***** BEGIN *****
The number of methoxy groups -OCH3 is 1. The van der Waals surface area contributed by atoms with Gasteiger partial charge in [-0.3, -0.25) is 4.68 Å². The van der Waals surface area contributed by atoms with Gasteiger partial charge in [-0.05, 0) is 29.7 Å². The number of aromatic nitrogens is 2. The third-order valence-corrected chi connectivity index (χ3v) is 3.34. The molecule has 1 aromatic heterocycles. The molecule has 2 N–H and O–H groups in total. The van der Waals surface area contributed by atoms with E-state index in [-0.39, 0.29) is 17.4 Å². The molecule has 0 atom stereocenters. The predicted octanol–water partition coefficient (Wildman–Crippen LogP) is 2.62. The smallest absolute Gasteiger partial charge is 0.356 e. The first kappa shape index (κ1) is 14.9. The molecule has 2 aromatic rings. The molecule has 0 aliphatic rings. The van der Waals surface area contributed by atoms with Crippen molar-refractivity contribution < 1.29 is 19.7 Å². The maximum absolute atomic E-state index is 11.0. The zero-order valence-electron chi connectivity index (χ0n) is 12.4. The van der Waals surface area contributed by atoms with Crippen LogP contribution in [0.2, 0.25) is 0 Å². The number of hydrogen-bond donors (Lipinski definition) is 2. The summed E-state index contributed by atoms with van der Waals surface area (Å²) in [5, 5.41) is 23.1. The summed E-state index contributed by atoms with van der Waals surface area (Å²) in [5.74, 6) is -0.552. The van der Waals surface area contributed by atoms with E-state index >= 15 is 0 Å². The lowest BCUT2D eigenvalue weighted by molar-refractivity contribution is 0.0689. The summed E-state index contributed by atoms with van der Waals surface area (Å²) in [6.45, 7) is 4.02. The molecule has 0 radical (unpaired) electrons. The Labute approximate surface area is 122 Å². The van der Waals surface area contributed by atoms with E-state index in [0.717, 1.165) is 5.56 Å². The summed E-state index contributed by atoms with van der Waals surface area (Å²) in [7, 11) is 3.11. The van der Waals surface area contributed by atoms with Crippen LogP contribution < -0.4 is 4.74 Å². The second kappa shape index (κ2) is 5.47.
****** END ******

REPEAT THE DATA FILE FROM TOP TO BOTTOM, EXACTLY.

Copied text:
The number of methoxy groups -OCH3 is 1. The van der Waals surface area contributed by atoms with Gasteiger partial charge in [-0.3, -0.25) is 4.68 Å². The van der Waals surface area contributed by atoms with Gasteiger partial charge in [-0.05, 0) is 29.7 Å². The number of aromatic nitrogens is 2. The third-order valence-corrected chi connectivity index (χ3v) is 3.34. The molecule has 1 aromatic heterocycles. The molecule has 2 N–H and O–H groups in total. The van der Waals surface area contributed by atoms with E-state index in [-0.39, 0.29) is 17.4 Å². The molecule has 0 atom stereocenters. The predicted octanol–water partition coefficient (Wildman–Crippen LogP) is 2.62. The smallest absolute Gasteiger partial charge is 0.356 e. The first kappa shape index (κ1) is 14.9. The molecule has 2 aromatic rings. The molecule has 0 aliphatic rings. The van der Waals surface area contributed by atoms with Crippen molar-refractivity contribution < 1.29 is 19.7 Å². The maximum absolute atomic E-state index is 11.0. The zero-order valence-electron chi connectivity index (χ0n) is 12.4. The van der Waals surface area contributed by atoms with Crippen LogP contribution in [0.2, 0.25) is 0 Å². The number of hydrogen-bond donors (Lipinski definition) is 2. The summed E-state index contributed by atoms with van der Waals surface area (Å²) in [5, 5.41) is 23.1. The summed E-state index contributed by atoms with van der Waals surface area (Å²) in [5.74, 6) is -0.552. The van der Waals surface area contributed by atoms with E-state index >= 15 is 0 Å². The lowest BCUT2D eigenvalue weighted by molar-refractivity contribution is 0.0689. The summed E-state index contributed by atoms with van der Waals surface area (Å²) in [6.45, 7) is 4.02. The molecule has 0 radical (unpaired) electrons. The Labute approximate surface area is 122 Å². The van der Waals surface area contributed by atoms with E-state index in [0.717, 1.165) is 5.56 Å². The summed E-state index contributed by atoms with van der Waals surface area (Å²) in [7, 11) is 3.11. The van der Waals surface area contributed by atoms with Crippen LogP contribution < -0.4 is 4.74 Å². The second kappa shape index (κ2) is 5.47.